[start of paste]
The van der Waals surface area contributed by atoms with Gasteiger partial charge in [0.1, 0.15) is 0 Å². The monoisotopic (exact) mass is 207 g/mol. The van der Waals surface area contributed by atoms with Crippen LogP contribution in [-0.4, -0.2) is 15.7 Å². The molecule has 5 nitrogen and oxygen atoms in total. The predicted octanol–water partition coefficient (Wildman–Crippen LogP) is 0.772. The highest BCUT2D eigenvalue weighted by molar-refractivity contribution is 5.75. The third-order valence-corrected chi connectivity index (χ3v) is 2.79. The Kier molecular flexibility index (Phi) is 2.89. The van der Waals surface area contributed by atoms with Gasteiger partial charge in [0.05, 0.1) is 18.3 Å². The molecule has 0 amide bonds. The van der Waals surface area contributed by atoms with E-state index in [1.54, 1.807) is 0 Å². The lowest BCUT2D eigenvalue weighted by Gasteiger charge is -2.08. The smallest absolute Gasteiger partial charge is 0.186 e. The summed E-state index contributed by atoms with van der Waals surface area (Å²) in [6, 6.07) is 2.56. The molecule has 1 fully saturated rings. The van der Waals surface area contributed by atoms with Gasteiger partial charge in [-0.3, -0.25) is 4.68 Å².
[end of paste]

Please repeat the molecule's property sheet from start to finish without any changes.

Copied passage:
The van der Waals surface area contributed by atoms with Gasteiger partial charge in [0.1, 0.15) is 0 Å². The monoisotopic (exact) mass is 207 g/mol. The van der Waals surface area contributed by atoms with Crippen LogP contribution in [-0.4, -0.2) is 15.7 Å². The molecule has 5 nitrogen and oxygen atoms in total. The predicted octanol–water partition coefficient (Wildman–Crippen LogP) is 0.772. The highest BCUT2D eigenvalue weighted by molar-refractivity contribution is 5.75. The third-order valence-corrected chi connectivity index (χ3v) is 2.79. The Kier molecular flexibility index (Phi) is 2.89. The van der Waals surface area contributed by atoms with Gasteiger partial charge in [0.05, 0.1) is 18.3 Å². The molecule has 0 amide bonds. The van der Waals surface area contributed by atoms with E-state index in [1.54, 1.807) is 0 Å². The lowest BCUT2D eigenvalue weighted by Gasteiger charge is -2.08. The smallest absolute Gasteiger partial charge is 0.186 e. The summed E-state index contributed by atoms with van der Waals surface area (Å²) in [6, 6.07) is 2.56. The molecule has 1 fully saturated rings. The van der Waals surface area contributed by atoms with Gasteiger partial charge in [-0.3, -0.25) is 4.68 Å².